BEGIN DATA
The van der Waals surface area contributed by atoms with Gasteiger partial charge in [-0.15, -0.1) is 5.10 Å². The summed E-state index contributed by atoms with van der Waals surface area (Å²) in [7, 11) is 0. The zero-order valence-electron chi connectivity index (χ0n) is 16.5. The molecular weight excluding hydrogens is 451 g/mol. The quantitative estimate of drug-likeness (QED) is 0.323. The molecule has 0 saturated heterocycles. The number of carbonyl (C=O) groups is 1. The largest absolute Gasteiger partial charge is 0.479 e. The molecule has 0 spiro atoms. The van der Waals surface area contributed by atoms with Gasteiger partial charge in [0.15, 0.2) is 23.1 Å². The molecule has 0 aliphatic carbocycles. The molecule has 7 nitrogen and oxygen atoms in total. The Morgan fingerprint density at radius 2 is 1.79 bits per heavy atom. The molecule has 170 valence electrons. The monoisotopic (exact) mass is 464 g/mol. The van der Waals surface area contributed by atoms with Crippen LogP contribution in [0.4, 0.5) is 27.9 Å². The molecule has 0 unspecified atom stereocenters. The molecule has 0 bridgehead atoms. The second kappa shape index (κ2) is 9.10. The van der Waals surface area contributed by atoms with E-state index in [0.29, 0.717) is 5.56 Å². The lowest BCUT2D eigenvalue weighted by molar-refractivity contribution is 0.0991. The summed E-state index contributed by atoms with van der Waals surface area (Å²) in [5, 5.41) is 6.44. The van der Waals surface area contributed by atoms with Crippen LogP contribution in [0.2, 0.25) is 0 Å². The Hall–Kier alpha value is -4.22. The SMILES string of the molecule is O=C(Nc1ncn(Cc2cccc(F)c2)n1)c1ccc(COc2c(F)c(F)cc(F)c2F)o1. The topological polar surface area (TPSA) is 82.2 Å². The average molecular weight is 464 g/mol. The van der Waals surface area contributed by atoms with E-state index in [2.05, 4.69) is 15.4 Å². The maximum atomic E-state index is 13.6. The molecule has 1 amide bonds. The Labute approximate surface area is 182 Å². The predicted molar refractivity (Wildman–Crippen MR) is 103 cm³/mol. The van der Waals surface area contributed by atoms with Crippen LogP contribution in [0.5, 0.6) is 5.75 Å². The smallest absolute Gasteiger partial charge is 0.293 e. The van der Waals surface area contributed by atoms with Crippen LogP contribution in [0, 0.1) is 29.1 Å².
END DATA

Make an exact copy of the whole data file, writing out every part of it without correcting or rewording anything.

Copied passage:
The van der Waals surface area contributed by atoms with Gasteiger partial charge in [-0.15, -0.1) is 5.10 Å². The summed E-state index contributed by atoms with van der Waals surface area (Å²) in [7, 11) is 0. The zero-order valence-electron chi connectivity index (χ0n) is 16.5. The molecular weight excluding hydrogens is 451 g/mol. The quantitative estimate of drug-likeness (QED) is 0.323. The molecule has 0 saturated heterocycles. The number of carbonyl (C=O) groups is 1. The largest absolute Gasteiger partial charge is 0.479 e. The molecule has 0 spiro atoms. The van der Waals surface area contributed by atoms with Gasteiger partial charge in [0.15, 0.2) is 23.1 Å². The molecule has 0 aliphatic carbocycles. The molecule has 7 nitrogen and oxygen atoms in total. The Morgan fingerprint density at radius 2 is 1.79 bits per heavy atom. The molecule has 170 valence electrons. The monoisotopic (exact) mass is 464 g/mol. The van der Waals surface area contributed by atoms with Crippen LogP contribution in [0.4, 0.5) is 27.9 Å². The molecule has 0 unspecified atom stereocenters. The molecule has 0 bridgehead atoms. The second kappa shape index (κ2) is 9.10. The van der Waals surface area contributed by atoms with E-state index in [0.29, 0.717) is 5.56 Å². The lowest BCUT2D eigenvalue weighted by molar-refractivity contribution is 0.0991. The summed E-state index contributed by atoms with van der Waals surface area (Å²) in [5, 5.41) is 6.44. The van der Waals surface area contributed by atoms with Crippen LogP contribution in [0.2, 0.25) is 0 Å². The Hall–Kier alpha value is -4.22. The SMILES string of the molecule is O=C(Nc1ncn(Cc2cccc(F)c2)n1)c1ccc(COc2c(F)c(F)cc(F)c2F)o1. The topological polar surface area (TPSA) is 82.2 Å². The average molecular weight is 464 g/mol. The van der Waals surface area contributed by atoms with E-state index in [2.05, 4.69) is 15.4 Å². The maximum atomic E-state index is 13.6. The molecule has 1 amide bonds. The Labute approximate surface area is 182 Å². The predicted molar refractivity (Wildman–Crippen MR) is 103 cm³/mol. The van der Waals surface area contributed by atoms with Crippen LogP contribution in [0.5, 0.6) is 5.75 Å². The smallest absolute Gasteiger partial charge is 0.293 e. The van der Waals surface area contributed by atoms with Crippen LogP contribution in [0, 0.1) is 29.1 Å².